“I was literally afraid for my life,” Christy said. “I pretty much stayed in my little cubicle for a month and slept a lot because I was too afraid to interact. It was depressing.”
Pre-existing challenges within the shelter system were exacerbated during the height of the COVID-19 pandemic when people using shelters, including Christy, were frustrated and confused with new and evolving regulations. Meanwhile, shelters themselves were largely unprepared and under-resourced to deal with these rapid changes and increased demand in emergency housing services.
Initially, Christy coped by drinking to “numb out everything that was going on.” But soon, she found that this was inadequate to deal with the stresses of the shelter environment. When her desire to leave became stronger than her desire to drink, she stopped her reliance on alcohol for a period of time. This was another thing that she had to achieve on her own, since the substance use programs available to Christy had also been unsuitable and unsafe for her.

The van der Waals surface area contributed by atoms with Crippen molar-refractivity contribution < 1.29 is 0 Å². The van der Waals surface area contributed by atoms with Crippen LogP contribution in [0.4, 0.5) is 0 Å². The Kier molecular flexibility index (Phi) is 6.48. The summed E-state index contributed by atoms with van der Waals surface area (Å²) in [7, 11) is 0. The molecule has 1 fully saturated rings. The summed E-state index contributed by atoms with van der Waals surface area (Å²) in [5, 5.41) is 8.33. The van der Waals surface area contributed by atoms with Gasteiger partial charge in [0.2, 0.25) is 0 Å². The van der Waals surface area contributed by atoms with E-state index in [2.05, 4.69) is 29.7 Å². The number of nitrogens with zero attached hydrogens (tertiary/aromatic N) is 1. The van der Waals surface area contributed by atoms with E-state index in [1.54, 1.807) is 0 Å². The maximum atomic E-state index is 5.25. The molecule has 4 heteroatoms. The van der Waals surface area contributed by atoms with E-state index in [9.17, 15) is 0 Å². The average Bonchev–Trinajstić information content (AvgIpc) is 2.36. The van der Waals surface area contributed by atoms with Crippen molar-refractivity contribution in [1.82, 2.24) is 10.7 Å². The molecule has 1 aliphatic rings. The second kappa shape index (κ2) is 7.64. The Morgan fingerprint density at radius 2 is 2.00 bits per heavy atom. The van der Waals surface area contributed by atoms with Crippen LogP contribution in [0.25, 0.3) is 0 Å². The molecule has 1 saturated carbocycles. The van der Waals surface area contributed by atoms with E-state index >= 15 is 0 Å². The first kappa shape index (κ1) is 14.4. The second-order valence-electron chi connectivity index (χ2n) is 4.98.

But substance use, similar to housing insecurity, was a challenge that she could not fully overcome in the absence of adequate social supports.
Fragmented, paradoxical systems
Christy managed the remainder of her stay in shelters by strategically suppressing or emphasizing aspects of her identity to draw less attention to herself. She changed her appearance to “fit in,” and also adopted the pseudonym of “Christine” to compartmentalize her identity in homeless shelters. Contrary to convention, Christy’s name is not an abbreviation, but the full form, reflecting her Scottish heritage. It is familiar yet non-conforming, much like Christy herself, who subverts dominant narratives about who can become homeless.